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MCS_2001

MCS_2001

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Published by Dhaval Lagwankar

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Published by: Dhaval Lagwankar on Jun 17, 2010
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11/18/2011

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Management Control System
Q.1 How is RI (EVA) analysis carried out? Explain advantages and disadvantages.Ans.
The EVA method is based on the past performance of the corporate enterprise. Theunderlying economic principle in this method is to determine whether the firm is earning ahigher rate of return on the entire invested funds than the cost of such funds (measured interms of weighted average cost of capital, WACC). If the answer is positive, the firm’smanagement is adding to the shareholders value by earning extra for them. On the contrary, if the WACC is higher than the corporate earning rate, the firm’s operations have eroded theexisting wealth of its equity shareholders. In operational terms, the method attempts tomeasure economic value added (or destroyed) for equity shareholders, by the firm’soperations, in a given year.Since WACC takes care of the financial costs of all sources of providers of investedfunds in a corporate enterprise, it is imperative that operating profits after taxes (and not net profits after taxes) should be considered to measure EVA. The accounting profits after taxes,as reported by the income statement, need adjustments for interest costs. The profit should bethe net operating profit after taxes and the cost of funds will be the product of the total capitalsupplied (including retained earnings) and WACC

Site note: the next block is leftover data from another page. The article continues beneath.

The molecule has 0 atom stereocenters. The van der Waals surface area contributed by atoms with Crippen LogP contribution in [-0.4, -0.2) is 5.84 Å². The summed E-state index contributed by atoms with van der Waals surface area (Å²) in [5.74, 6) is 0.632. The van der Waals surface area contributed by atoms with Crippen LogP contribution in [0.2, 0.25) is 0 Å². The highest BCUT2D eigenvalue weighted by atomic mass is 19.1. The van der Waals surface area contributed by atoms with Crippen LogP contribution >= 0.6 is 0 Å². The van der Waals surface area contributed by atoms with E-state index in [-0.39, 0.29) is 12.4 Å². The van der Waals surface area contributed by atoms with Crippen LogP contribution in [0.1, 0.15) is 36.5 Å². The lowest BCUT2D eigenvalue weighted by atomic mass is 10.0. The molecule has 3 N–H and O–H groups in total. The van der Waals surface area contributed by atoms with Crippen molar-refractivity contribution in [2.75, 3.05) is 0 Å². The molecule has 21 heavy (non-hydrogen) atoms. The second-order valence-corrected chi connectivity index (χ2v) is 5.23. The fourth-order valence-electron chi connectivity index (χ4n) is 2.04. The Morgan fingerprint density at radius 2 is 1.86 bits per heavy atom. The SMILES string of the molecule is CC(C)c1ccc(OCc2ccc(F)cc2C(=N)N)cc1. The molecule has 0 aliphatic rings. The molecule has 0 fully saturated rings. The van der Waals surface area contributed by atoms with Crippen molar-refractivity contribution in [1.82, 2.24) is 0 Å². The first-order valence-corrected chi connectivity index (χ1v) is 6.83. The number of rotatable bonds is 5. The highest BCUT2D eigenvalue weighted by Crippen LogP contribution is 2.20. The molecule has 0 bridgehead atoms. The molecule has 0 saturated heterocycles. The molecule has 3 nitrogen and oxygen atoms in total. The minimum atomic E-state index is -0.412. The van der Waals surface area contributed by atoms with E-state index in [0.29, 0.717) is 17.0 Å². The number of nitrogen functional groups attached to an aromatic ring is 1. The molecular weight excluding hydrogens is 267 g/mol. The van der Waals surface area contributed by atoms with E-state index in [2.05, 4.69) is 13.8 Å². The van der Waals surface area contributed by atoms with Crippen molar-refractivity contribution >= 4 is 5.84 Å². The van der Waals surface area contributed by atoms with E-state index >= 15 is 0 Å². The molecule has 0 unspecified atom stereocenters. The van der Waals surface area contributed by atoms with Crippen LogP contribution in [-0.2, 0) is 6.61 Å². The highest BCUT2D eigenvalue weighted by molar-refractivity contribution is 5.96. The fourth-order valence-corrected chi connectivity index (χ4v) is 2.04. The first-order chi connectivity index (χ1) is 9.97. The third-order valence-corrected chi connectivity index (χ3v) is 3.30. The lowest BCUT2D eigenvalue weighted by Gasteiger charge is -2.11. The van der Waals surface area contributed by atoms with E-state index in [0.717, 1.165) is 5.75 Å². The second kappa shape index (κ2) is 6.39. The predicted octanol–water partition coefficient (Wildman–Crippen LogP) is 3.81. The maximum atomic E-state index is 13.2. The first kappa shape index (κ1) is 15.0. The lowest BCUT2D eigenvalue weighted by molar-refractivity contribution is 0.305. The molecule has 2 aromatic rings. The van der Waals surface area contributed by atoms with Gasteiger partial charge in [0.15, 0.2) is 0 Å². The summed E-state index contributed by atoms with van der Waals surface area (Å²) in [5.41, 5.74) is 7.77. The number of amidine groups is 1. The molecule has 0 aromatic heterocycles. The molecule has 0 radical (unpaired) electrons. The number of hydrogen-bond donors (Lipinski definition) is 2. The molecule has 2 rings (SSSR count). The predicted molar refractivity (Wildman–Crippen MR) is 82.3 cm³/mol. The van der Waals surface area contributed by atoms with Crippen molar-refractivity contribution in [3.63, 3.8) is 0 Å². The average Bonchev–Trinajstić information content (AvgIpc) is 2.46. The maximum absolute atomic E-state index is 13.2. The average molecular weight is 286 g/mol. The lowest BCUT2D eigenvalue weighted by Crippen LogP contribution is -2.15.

EVA= [Net operating profits after taxes – [Total Capital * WACC]Example
; Following is the condensed income statement of a firm for the current year;Particulars Amt (in lakhs)Sales Revenue500Less: Operating costs300Less: Interest costs 12Earnings before taxes188Less: Taxes (0.40) 75.2Earnings after taxes 112.8The firm’s existing capital consists of Rs 150 lakhs Equity funds, having 15% costand of Rs 100 lakh 12% debt. Determine the economic value added during the year.
Solution(I)Determination of Net Operating Profit After TaxesParticulars Amt (in lakhs)
Sales revenue 500Less: Operating Costs300Operating profit (EBIT) 200Less: Taxes (0.40) 80
 
Management Control System
 Net operating profit after taxes (NOPAT) 120
(II)Determination of WACCParticulars Amt (in lakhs)
Equity (150 lakh * 15%)22.512% Debt (100 lakh * 7.2%) 7.2Total Cost29.7WACC (29.7 lakh/ 250 lakh) 11.88%Cost of debt= 12% (1 – 0.4 tax rate) = 7.2%
(III)Determination of EVA
EVA = NOPAT – (Total capital * WACC)Rs 120 lakh – (Rs 250 lakh * 11.88%)Rs 120 lakh – Rs 29.7 lakh = Rs 90.3 lakhDuring the current year, the firm has added an economic value of Rs.90.3 lakh to theexisting wealth of equity shareholders. Essentially, the EVA approach is a modifiedaccounting approach to determine profits earned after meeting all financial costs of all the providers of capital. Its major advantage is that this approach reflects the true profit positionof the firm.
RI (EVA) has the following advantages:
(i)It avoids suboptimal decisions as investments are not rejected merely because theylower the divisional manager’s ROI.(ii)It maximizes the growth of the company and increases shareholders’ wealth byaccepting opportunities which earn a rate of return in excess of the cost of capital.(iii)The cost of capital charge on divisional investments ensures that divisionalmanagers are aware of the opportunity cost of funds.(iv)Charging each division with the company’s cost of capital ensures that decisionstaken by different divisions are compatible with the interests of the organization asa whole.